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Live by Night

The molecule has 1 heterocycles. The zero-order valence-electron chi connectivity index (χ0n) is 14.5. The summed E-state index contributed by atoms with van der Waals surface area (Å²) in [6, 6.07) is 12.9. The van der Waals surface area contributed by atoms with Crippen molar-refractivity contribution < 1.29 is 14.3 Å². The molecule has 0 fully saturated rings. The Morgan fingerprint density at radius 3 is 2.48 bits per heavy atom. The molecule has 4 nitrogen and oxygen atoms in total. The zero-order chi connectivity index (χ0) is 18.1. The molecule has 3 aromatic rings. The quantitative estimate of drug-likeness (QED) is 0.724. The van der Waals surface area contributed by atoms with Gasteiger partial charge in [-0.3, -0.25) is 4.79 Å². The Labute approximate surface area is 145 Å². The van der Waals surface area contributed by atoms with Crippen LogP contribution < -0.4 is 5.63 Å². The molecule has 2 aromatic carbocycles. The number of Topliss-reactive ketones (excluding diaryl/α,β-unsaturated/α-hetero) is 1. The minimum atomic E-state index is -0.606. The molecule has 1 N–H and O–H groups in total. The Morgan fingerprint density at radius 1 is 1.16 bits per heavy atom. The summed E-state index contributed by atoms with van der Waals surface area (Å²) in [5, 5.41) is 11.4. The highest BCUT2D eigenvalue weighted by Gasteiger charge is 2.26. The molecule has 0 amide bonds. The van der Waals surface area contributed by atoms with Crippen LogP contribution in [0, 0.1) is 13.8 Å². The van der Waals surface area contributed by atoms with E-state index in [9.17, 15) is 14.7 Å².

Ben Affleck's journey as a filmmaker has been intrinsically linked to Boston, where he grew up and caught the acting bug. His first screenplay, the Oscar-winning drama Good Will Hunting, co-written by best friend Matt Damon, was set in the densely populated south of the city. When he eventually strayed behind the camera, Affleck's first two features were the gripping Gone Baby Gone based on the novel by Bostonian Dennis Lehane and the edge-of-seat thriller The Town about a group of bank robbers from the city's Charlestown neighbourhood. So it comes as no surprise that his first directorial outing since he won the Oscar for Argo, a crowd-pleasing valentine to Hollywood, should be a stylish Prohibition-era crime saga set partly in Boston and adapted from another pulpy novel by Lehane. Live By Night harks back to an impeccably tailored era of gangsters, molls and bullet-riddled massacres, when everyone has a dirty secret to hide. "Vice, it seemed, was Depression-proof," observes Affleck's lead character early in the film, setting the scene for two hours of alcohol-sodden and sex-fuelled excess. Boston police captain Thomas Coughlin (Brendan Gleeson) raises his son Joe (Affleck) to follow the path of righteousness. Alas, Joe suffers deep emotional scars during the First World War, where he witnesses senseless slaughter at the behest of high-ranking officers. "Good men died all around me and I saw no reason for it," comments Joe in voiceover. He returns to Boston with an aversion to authority and robs banks with his buddy Dion (Chris Messina). "What you put out into the world will always come back to you... but never as you expect," Thomas warns his son, to no avail. Joe initiates a passionate affair with Emma Gould (Sienna Miller), mistress of sadistic Irish mob boss Albert White (Robert Glenister), and plunders without thought of the consequences. When one of the heists goes spectacularly awry, Joe heads to Florida to do the bidding of Italian crime boss Maso Pescatore (Remo Girone). In new surroundings, Joe bootlegs Cuban rum and falls under the spell of nightclub siren Graciella Corrales (Zoe Saldana). He is also drawn to aspiring starlet Loretta (Elle Fanning), daughter of God-fearing sheriff Irving Figgis (Chris Cooper). Past and present collide on the sunbaked east coast and Joe must confront the sins of his inglorious past. Live By Night is a blast of stagnant air from the past, which treats female characters as baubles to be draped over the arms of swaggering men. The body count in breathlessly staged shootouts is extremely high. Affleck's script doesn't glamorise violence, but it certainly lionises his amoral lead character, who glides serenely from misfortune to full-blown disaster while those around him are riddled with bullets. As an architect of relentless doom, he's an exceedingly dull and unsympathetic fellow.